BRUSSELS, Belgium (AP) - The European Union on Monday hailed Serbia's new plan to track down and arrest fugitive war crimes suspect Gen. Ratko Mladic, but stopped short of committing itself to resume crucial pre-membership negotiations suspended in May.
"For us the action plan provides a very good basis for our further work and cooperation," said Finland's Foreign Minister Erkki Tuomoija, whose country now holds the EU's rotating presidency.
Earlier in the evening, Serbian Prime Minister Vojislav Kostunica briefed EU leaders on the contents of the so-called Action Plan. Although no details of the three-page document were released, officials said it details measures to apprehend Mladic, who is wanted on charges of involvement in genocide during the 1992-95 Bosnian war.
"Obviously the plan is still to be developed further, but effective implementation of the action plan can and must begin immediately," Tuomoija told journalists at a joint news conference.
"This is now opening the way for the full cooperation with (the U.N. court), that the negotiations on a Stabilization and Association Agreement that we started with Serbia can be resumed and thus facilitates Serbia's way toward the European Union," he said.
But Tuomoija refrained from setting a firm date or making a specific commitment to restart the talks before Mladic is actually delivered to the court in The Hague.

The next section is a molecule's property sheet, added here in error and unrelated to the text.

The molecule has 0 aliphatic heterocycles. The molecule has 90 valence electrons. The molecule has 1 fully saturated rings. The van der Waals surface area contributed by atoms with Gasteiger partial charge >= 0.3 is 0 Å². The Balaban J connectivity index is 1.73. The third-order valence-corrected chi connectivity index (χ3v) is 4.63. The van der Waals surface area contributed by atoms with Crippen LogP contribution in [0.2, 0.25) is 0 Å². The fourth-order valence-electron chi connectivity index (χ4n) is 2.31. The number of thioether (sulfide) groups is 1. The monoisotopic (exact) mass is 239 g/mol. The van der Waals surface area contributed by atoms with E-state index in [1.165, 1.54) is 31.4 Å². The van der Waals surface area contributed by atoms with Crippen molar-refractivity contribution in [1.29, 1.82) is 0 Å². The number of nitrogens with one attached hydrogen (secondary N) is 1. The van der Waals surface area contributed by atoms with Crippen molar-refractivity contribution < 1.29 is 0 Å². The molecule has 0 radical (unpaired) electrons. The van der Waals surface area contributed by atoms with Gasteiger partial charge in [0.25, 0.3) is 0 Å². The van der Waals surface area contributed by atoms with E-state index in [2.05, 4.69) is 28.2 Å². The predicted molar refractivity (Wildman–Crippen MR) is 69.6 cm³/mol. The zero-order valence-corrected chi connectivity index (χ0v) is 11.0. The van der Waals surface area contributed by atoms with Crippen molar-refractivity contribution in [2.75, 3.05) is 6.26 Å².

Belgrade has been hoping the grouping will accept its assurances and restart negotiations even if Mladic remains at large.
Both EU and Serbian government officials have warned that Serbia's continued isolation could radicalize the electorate and result in a victory for a far-right party opposed to cooperation with the EU in next year's general elections.
An agreement on association with the EU is seen as a way of kick-starting economic reforms and avoiding defeat in the upcoming ballot.
"We should be more than optimistic," Kostunica said. "The action plan will enable firm cooperation with the (U.N. court) and will enable us to continue pre-accession talks with the EU."
He pointed out that Belgrade had extradited 16 indicted war criminals to the international court in the past year, and vowed to continue "transparent and full" cooperation with international prosecutors.
Kostunica's visit to Brussels is part of a major diplomatic offensive mounted to persuade the EU and the United States to lift the partial international isolation that has dealt a major blow to Kostunica's efforts at reform, following years of economic sanctions under ex-President Slobodan Milosevic.
On Tuesday, Serbian President Boris Tadic will follow Kostunica to Brussels, where he will meet top EU and NATO officials. Last week, Kostunica visited Washington and held talks with U.S. Secretary of State Condoleezza Rice.
EU officials also have acknowledged that a victory for the far-right Radical Party -- already the most popular in Serbia -- in next year's elections could roll back much of the work done to stabilize the western Balkans following Yugoslavia's bloody breakup.
One of the issues the Radical Party has been capitalizing on are the talks on the future status of Kosovo, conducted in Vienna under former Finnish President Martti Ahtisaari. They have threatened to declare Serbia's province of Kosovo -- which has been under U.N. administration and patrolled by NATO peacekeepers since 1999 -- an "occupied region."
On Monday, EU foreign ministers welcomed Ahtisaari's intention to move forward into direct political talks on the final status issue. Many see the political talks as the first move toward recognizing Kosovo, considered by Serbs as their nation's historical heartland, as an independent nation.